But there was a while there, in the late '70s, where there were a lot of really good people, and people were getting sitcoms -- Roseanne, Tim Allen, Gabe (Kaplan), Jimmie (Walker), and then later Larry Sanders (played by Garry Shandling) and Jerry Seinfeld. So stand-up comics became king as a result of the explosion of the '70s.
Now, it's a totally different world. There are very few things on television that are purely for stand-ups. Thank God for Letterman. The clubs are not as plentiful. There are still some good clubs around, but it's obviously harder now. The business is different.
But in another way, because of the Internet, a lot of people can make a name for themselves without having to be on network television. So that's the new vaudeville. That's the new explosion. The way in the '70s they had comedy clubs everywhere, now you have the Web. I think it's great, because there are people that maybe can't get an agent or a gig, but they're really funny, and they can post their stuff. So in that regard, there's a lot of opportunity, but you have to be a bit more creative now, because you have to be able to shoot it. You're not just standing on a stage. There are other elements involved.
Bankrate: How has what's happening with the economy affected you?
Richard Belzer: Fortunately, I have a job. But I'm very distressed that because of reality shows, dance shows and game shows, a lot less comedians and actors are working. I can see where people are hurting to begin with because of the economy, but then there's lack of work, so it's a double whammy. In that regard, I think it's my job, and (the job of) all comedians -- a civic responsibility -- that we really have to get out there and entertain people. During the depression, 80 million people went to the movies every week to escape. So I think there's a new obligation. I feel it, and my friends feel it. We're really compelled to do our best work.
Bankrate: You've talked and written a lot about conspiracies. Would you call yourself a conspiracy theorist?
Richard Belzer: Sure. Unashamedly.
Bankrate: Has being a conspiracy theorist stopped you from investing your money in the same conventional ways as everyone else?
Richard Belzer: It has nothing to do with conspiracy. It has to do with the reality of banks in this country. Since the turn of the century, on every level, they literally finance everything, and they've convinced people that the Federal Reserve is an arm of the government. It's the biggest lie of all.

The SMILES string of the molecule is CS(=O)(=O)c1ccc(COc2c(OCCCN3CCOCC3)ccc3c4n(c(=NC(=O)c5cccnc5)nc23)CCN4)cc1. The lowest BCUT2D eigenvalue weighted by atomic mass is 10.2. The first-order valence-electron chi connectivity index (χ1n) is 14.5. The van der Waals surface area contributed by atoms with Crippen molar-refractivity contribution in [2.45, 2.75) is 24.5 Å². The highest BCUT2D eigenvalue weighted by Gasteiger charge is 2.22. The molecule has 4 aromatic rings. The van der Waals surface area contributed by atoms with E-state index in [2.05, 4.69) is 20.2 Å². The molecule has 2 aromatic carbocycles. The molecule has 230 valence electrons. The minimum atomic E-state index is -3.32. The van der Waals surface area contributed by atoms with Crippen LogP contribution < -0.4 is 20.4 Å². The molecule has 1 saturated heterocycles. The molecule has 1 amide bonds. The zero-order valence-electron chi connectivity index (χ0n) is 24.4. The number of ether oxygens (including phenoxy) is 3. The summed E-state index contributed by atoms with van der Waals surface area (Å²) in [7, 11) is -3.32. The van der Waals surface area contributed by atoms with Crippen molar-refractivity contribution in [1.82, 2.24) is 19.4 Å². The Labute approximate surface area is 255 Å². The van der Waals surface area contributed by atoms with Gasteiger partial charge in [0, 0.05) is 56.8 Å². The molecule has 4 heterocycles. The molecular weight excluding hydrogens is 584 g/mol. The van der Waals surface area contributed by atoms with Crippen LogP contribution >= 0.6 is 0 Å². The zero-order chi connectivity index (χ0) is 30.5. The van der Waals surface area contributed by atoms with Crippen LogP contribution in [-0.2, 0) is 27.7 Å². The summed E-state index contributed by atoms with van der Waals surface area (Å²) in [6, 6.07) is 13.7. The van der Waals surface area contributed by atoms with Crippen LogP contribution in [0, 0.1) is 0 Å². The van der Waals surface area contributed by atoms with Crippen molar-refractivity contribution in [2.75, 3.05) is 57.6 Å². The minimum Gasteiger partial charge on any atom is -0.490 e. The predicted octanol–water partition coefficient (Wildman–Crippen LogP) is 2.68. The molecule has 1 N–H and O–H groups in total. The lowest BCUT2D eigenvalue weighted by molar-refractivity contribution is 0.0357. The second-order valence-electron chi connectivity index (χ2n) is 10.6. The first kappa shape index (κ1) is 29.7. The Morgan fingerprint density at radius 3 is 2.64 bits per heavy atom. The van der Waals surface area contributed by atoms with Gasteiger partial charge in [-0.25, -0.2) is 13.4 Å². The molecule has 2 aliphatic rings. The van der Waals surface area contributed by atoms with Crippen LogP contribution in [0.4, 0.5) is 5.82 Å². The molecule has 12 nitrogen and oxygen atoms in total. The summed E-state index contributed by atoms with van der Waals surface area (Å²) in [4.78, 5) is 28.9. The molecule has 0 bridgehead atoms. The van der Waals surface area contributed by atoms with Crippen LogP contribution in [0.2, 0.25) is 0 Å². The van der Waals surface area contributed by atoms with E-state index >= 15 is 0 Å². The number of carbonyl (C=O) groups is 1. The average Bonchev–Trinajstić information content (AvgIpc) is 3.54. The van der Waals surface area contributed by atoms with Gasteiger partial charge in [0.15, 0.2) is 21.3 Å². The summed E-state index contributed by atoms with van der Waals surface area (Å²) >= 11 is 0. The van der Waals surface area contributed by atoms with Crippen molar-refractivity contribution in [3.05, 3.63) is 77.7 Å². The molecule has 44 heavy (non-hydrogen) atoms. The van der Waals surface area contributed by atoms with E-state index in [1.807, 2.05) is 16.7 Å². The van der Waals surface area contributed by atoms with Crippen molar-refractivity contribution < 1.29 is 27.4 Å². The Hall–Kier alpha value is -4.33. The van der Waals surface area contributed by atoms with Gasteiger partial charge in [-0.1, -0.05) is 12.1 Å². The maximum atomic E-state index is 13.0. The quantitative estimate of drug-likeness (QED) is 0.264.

The Federal Reserve is not an arm of the government. It borrows money from private banks. After the depression, those banks got bailed out. The savings and loan, it got bailed out. This latest thing, I call them reverse bank robberies. The banks rob us. And that's not a conspiracy theory, that's just reality.
The word "conspiracy" has been marginalized, but if you think about every great event in all of history, conspiracies are everywhere: assassinations, wars, Iran/Contra, medical experiments on our own people. Conspiracies go on all the time. So the word's been made fun of, but the reality is, everything is a conspiracy until it's proven otherwise, not the other way around.
Bankrate: That's an interesting way of looking at life. When you're having conversations about things like this, do people readily accept your views, or do you get challenged a lot?
Richard Belzer: People roll their eyes sometimes, and they challenge it because the word (conspiracy) has taken on a meaning that is not true to what it really means. Every single historian knows that there are conspiracies. It's not like this crazy, "Elvis on a UFO having sex with Marilyn Monroe" thing. That's where they take it to marginalize it.
But in reality, there are things going on. Don't go by me. Go on the Internet, type in the word "conspiracies," or type in "government coverup," and it's corroborated -- public domain proof. Virtually every major event was conspired about. I think the biggest example of that is the last eight years, the incredible secrecy with which this particular administration has conspired with big oil, and conspired with Haliburton, and conspired with other governments.
Look at the mess we're in. It's all out there, it's just that people don't want to make all these nefarious connections because it unsettles their sense of order and reality. Chaos is just a kind of order that we don't understand yet.